Yesterday’s mission was to walk to my nearest tributary junction, and join World Listening Day by paying attention to sounds. I had an equidistant choice of going upriver and downriver. I walked upstream late morning, and downstream in the early evening.
Going along the riverside road became part of the listening. There were signs of heat – grasshoppers, flies buzzing, swallows chattering.
Cattle are noisy eaters I learn – a bullock catches my ears, grazing and wading in the burn (appreciating the coolness I assume).
My attention brings quiet, as the herd pauses to look at me.
Through the gate to the next holding, I am wished Good Listening by the neighbour who farms there. She tells me of a band of thirsty scouts, concerned for them in this heat as they walk down this reiver’s valley to the Borders Abbey Way.
I meet the Scouts and we look at the map of their walk. I suggest which houses they can get water from. A mix of adolescent voices drift away: tired, broken and half-broken tones.
Now close to the burn, a skin-slap against a horsefly, the dog slumping in the river. I stop in tree-shade and listen to water flowing: noticing that a fish-ripple is soundless but that a crow caw has two-beats. I learn that few of the things I look at yield sound, and I see little of what I hear.
The particular chink of a gate; the stridulation of a cricket; a ewe moving through a wire fence (metallic string tone), cool wind in my ears – all can be heard.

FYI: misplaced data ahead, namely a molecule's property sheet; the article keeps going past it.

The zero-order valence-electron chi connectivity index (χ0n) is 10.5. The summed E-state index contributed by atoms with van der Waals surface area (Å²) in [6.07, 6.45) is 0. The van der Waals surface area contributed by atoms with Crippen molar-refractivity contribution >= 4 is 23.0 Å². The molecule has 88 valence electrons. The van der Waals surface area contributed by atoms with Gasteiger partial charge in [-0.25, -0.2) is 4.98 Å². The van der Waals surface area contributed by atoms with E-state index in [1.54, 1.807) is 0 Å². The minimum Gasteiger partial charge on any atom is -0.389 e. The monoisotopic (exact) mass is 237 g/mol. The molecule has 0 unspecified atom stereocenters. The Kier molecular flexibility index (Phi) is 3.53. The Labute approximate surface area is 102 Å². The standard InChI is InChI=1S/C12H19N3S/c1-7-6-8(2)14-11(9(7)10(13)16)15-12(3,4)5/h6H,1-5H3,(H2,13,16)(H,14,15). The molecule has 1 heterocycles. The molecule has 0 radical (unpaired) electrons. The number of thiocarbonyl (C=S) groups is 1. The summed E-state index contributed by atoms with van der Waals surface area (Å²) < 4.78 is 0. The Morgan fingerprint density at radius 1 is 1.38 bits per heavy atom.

The open thistle, bone dry grass, distant forming clouds – all quiet.
At the farm-bridge at the river intersection, I remember falling off, into the river, last summer. With children’s laughs ringing alongside my shock as the plank broke.
I realise my intersection map should have been of sounds not sight, but the allocated hour is up.
The evening mission starts with a swim in the loch and from there to the road-bridge, where the burn meets the river. The moon is visible – is it always silent?
Shoes giving a rubbery flap on dry grass. There is a nettle wall between the road and my chosen point. I manage through to see, on the opposite bank, a woman watering her garden in a bikini. She might take my watchful presence amiss. My mistake: to consider visual rather than aural access. Hidden in bracken, I start to listen and things rapidly become more abstract.
I find I can’t listen well with my eyes open
I draw birdsong from above, mistakenly using pink (not exactly a flutey hue)
Drawing sounds becomes a movement. I compromise with half-closed eyes, but the midges have found me.
This post is part of the project Working the Tweed (Year of Natural Scotland 2013).
Click here for a thought-provoking TED talk by Bernie Krause on ‘The Voice of the Natural World’ that motivates me to keep listening.
One thought on “listening upriver, downriver”
Beautiful, evocative post this. Remember seeing an interview with musician Bjork, where she talked about cities being built with the visual in mind, not the auditory – humans prioritise sight.
The way in which we take in and process information is conative – sp.? style – wonder what your conative styles are.
Lovely drawing of the scouts they look so . . . weary. And the bullock in the burn. I love to see the cattle knee deep in the sea on a hot summer’s day, gazing peacefully at the horizon.